Catholic Diocese of Spokane, Washington
Official News Magazine of the Diocese of Spokane
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Sister Helen Prejean brings opposition to capital punishment to Spokane
by Scott Cooper, for the Inland Register
(From the Feb. 8, 2007 edition of the Inland Register)
Sister Helen Prejean, a member of the Sisters of St. Joseph of Medaille, came to Spokane last month to speak at the Lair Student Center Auditorium at Spokane Community College, where she shared insights into her journey of changing hearts and minds – including her own – about the death penalty.
Sister Helen spoke Jan. 25 on the occasion of Human Rights Day 2007, sponsored by the Student Awareness League on campus.
She is the author of Dead Man Walking, about her personal experiences ministering to convicted criminals on death row. In her latest book, The Death of Innocents: An Eyewitness Account of Wrongful Executions, Sister Helen describes her progress from accompanying convicted criminals to accompanying the families of murder victims.
When asked how she can spend time with convicted criminals, she responds, “I’m with human beings, and some of them have done horrendous things.”
She recounted her upbringing in a privileged family that included the help of servants. At the time, she said, there was little connection between the Church and the secular world, beyond acts of charity and prayer. She says she “woke up” to the power of Jesus’ Gospel being on the side of the voiceless, the poor and oppressed when she moved into the St. Thomas Housing Projects in Louisiana as an act of solidarity with the students she taught. When she saw firsthand the structural effects of racism and poverty among the families in the St. Thomas Projects, she was changed forever. All of the young men living in the Projects she met fully expected to spend at least part of their lives in prison.
Seeing injustice, she said, is always the first step.
The Death of Innocents relates Sister Helen’s experiences walking with two other people to their executions, both of whom she believes innocent of the crimes for which they were killed, unlike the men she wrote about in her first book. Rather than considering the death penalty as a peripheral issue about a few bad people, she believes the injustices inherent in the United States justice system speak directly to issues of racism and poverty in America.
Nowhere, she says, does the very real racism in the United States country spell itself out more than in prisons. More specifically, while roughly half of those on death row in the United States are white and half are black, approximately eight out of 10 were convicted for the killings of white people, a statistic that does not accurately reflect the racial breakdowns of murder victims.
In other words, some people are valued more than others, so that when they are killed, the whole machinery of justice is employed to bring about restitution, she said – but only for some people. When a homeless person is murdered on the street, or a black man is murdered in a poor neighborhood, their convicted killers are far less likely to face the death penalty.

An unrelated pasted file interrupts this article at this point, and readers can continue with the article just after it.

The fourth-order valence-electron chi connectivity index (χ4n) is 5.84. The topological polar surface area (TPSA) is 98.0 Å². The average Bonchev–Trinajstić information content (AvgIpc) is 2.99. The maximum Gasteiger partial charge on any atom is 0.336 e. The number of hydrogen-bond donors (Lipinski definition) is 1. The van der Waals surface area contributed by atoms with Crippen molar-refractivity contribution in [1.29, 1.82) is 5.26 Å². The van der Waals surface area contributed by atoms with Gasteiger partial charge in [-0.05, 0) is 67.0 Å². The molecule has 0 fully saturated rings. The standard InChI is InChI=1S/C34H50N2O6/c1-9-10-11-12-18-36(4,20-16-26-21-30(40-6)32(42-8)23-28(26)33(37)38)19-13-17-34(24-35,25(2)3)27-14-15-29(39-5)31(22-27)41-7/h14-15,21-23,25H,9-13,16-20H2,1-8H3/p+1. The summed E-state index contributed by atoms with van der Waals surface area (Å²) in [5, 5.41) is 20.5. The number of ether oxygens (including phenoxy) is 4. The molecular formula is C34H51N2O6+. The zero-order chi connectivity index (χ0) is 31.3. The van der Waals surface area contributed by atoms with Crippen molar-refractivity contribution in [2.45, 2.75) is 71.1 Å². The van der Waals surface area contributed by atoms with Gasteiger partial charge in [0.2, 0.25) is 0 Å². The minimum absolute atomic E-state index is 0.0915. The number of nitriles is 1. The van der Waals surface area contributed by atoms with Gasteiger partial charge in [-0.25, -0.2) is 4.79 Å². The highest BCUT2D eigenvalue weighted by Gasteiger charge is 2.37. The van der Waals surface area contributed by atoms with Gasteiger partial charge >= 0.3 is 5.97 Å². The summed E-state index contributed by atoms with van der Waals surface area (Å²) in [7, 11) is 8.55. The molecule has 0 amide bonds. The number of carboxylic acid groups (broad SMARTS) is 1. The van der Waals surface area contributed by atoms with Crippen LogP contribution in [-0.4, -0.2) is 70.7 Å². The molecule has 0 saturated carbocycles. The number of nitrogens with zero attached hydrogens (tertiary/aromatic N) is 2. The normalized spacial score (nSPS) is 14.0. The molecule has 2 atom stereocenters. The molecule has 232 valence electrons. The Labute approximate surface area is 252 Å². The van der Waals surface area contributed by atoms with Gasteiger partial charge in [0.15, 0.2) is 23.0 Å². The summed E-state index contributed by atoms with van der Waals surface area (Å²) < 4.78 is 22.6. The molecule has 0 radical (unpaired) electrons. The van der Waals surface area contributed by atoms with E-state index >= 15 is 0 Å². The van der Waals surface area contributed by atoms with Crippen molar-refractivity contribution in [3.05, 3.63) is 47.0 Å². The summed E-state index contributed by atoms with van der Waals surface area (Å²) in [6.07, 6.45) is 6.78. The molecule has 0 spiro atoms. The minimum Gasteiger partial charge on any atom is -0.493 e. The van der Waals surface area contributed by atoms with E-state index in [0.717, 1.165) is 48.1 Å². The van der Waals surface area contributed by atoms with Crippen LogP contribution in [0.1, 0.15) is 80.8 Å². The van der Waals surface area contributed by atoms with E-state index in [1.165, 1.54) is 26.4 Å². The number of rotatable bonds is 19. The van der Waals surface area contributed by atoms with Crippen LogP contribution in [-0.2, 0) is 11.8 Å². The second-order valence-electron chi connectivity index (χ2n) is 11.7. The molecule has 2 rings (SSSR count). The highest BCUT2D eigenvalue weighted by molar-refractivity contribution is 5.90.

She said she had often meditated on the Parable of the Last Judgment from Matthew 25 without it making much of an impression on her. Those on death row are frail human beings, as is everyone else. Human beings are worth more than the one worst thing they’ve ever done. The criminal justice system freezes an individual’s entire life on one moment, identifying that moment as that individual’s essence.
While a pure, perfect theory of retribution might sound good, all theories must be put into practice and it is the practical application of who receives the death sentence that sparks her greatest outrage.
She says that society must reconsider its use of capital punishment for purely human considerations as well. What does calculated death-dealing say about a society? What happens to the victims’ families as they wait for this “justice?”
Society has a “penchant for solving social problems with violence,” she said, drawing overt connections to current military involvement in Iraq and Afghanistan. Similarly, as millions of dollars are spent on prisons, millions of Americans go without health care.
Sister Helen presently ministers to two death row inmates: a woman in Texas and a man in Louisiana. The process of accompanying people in their journey to execution, she said, is a gift to her and gives her life, although it is certainly taxing. It is part of her spiritual practice to take the grief, anger and energy and pump them into loving work.
Her new book also discusses what she sees as a change in the Church’s teaching on capital punishment. She writes of her meetings with Pope John Paul II, and how the Church modified the catechism to support the concept that the death penalty is practically always avoidable, because societies can be made safe without it.
Currently, the United States is one of only a handful of countries in the world that still resort to capital punishment. The practice has been banned by 168 countries. Along with the United States, capital punishment is still practiced by China and Iran.